The quartet bring out their standard-setting party agenda for Scala’s 20th
Jessie Atkinson
12:32 21st March 2019

On the night that nostalgic affection saved The Social from redevelopment, Scala turned twenty. And like any twenty-year-old, Scala are milking the celebrations, mercifully, tonight, with drinks priced as if it’s 1999. And in that atmosphere of Y2K headiness, The Orielles step up with their anachronistic party agenda. 

With recently-added member Al Morgan adding synth ’n’ keys like his life depends on it, Esme, Sidonie and Henry make a Haçienda of Scala with their funky influence smoothie. Passed along like a baton by Henry’s irresistible patter, the band dive into a full and unrelenting discography, boasting of some of the more inventive gems made by a ‘guitar’ band in recent times. 

Buoyed tonally and in experimental confidence by the brilliant Marta Sologni’s direction in the studio for debut album Silver Dollar Moment, The Orielles have emerged from the creative process, if possible, an even more extraordinary live spectacle than before. 

‘I Only Bought It For The Bottle’ and ‘Sunflower Seeds’ are particularly popular moments in the hour-long set, which is framed by Henry and Al’s synchronised two-foot jump - impressive considering the complexity of some of the music they’re playing. Esme’s voice is thrillingly rare tonight, while Sidonie’s drumming is name-making, as it so unfailingly tends to be.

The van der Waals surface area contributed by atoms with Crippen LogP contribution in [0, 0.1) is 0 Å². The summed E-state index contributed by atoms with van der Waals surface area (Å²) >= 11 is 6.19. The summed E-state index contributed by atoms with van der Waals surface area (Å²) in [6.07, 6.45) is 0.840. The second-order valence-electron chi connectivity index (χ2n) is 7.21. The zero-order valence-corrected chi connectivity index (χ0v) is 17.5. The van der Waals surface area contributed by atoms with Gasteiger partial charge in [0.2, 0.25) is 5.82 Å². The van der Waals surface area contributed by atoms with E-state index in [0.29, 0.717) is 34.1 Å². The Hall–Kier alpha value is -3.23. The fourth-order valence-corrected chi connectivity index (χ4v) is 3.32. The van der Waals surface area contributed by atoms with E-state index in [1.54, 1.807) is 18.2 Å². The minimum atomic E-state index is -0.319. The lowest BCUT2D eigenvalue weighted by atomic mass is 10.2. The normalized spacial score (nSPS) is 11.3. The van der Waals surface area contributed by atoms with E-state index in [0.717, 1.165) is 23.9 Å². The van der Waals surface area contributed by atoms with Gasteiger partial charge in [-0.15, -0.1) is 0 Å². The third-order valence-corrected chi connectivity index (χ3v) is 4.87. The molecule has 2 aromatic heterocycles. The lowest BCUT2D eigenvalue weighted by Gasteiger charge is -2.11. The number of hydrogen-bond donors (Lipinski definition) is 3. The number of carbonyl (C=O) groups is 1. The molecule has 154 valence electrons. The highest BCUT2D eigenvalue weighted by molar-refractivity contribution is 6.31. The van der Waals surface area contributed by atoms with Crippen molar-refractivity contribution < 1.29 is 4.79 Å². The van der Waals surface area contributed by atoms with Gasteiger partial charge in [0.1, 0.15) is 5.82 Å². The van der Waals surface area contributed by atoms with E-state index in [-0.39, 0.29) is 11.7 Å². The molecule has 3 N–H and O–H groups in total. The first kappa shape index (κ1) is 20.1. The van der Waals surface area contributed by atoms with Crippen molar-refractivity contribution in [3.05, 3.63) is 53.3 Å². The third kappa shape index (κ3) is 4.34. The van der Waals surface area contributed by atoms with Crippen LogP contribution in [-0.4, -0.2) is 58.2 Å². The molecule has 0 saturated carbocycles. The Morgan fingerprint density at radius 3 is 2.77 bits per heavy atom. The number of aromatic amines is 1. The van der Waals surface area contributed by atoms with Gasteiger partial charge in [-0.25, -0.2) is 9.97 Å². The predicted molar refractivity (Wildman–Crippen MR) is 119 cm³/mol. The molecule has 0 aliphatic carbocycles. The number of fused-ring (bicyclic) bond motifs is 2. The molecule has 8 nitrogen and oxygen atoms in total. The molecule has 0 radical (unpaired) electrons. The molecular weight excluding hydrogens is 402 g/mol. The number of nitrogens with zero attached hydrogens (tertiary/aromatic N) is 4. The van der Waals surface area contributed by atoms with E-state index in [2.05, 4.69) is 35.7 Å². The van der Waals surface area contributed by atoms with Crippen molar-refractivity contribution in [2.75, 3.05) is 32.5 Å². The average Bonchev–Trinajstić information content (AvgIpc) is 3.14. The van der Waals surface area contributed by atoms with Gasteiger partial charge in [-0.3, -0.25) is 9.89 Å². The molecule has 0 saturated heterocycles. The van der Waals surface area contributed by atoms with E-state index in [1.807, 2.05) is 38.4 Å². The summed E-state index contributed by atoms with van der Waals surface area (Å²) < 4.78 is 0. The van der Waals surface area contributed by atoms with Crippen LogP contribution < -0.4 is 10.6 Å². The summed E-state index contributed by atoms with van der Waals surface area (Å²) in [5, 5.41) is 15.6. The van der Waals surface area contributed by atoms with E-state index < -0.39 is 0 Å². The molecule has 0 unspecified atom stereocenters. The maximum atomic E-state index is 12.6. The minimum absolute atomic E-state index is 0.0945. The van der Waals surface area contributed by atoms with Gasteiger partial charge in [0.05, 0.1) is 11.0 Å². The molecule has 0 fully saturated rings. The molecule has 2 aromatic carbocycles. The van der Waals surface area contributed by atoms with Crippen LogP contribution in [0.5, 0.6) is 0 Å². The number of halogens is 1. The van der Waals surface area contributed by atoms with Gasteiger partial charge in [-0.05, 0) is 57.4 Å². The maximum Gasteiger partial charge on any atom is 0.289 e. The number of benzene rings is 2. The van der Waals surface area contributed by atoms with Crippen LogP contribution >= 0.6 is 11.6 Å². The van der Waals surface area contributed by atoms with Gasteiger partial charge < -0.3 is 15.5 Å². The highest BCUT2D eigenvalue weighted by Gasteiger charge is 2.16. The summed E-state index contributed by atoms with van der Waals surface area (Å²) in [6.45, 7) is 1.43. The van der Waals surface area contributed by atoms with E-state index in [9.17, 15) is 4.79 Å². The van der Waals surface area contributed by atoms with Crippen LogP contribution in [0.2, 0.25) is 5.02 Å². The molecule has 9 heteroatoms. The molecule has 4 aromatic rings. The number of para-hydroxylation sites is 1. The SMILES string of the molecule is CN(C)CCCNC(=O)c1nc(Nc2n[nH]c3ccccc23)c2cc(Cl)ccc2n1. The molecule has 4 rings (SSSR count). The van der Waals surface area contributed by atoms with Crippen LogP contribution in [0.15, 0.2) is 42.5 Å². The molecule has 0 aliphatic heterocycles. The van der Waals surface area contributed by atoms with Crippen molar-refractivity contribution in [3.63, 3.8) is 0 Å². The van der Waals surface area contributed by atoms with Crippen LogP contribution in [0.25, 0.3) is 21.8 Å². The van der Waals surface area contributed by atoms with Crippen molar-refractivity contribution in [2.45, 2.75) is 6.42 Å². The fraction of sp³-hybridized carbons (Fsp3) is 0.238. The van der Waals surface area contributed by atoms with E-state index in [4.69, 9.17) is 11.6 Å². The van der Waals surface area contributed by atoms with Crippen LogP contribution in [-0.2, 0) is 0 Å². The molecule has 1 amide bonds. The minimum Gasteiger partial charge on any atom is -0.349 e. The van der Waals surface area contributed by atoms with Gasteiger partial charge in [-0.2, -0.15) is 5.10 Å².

The quartet end on ‘Sugar Tastes Like Salt’, an eight-plus minute opus which bears many of the signs of one of the best songs in recent years, in part because it’s a favourite of mine, though mostly because it’s a totally unique party starter with myriad layers to be discovered anew each time it’s played. The most enthusiastic mosh pit of the night breaks out to this closer, as Henry juggles guitar and cow bell, and Esme whistle, egg shaker and bass.

With an enduring party vibe built on musical chemistry and creative chutzpah, The Orielles shine for Scala’s twentieth birthday. Their ever-reliable back-catalogue continues to swell with new crowd-pleasing curveballs, and their glowing experimentalism and infectious personality continues to set the bar for new bands looking to play the iconic Scala next. 

Photo: Aryan Jafri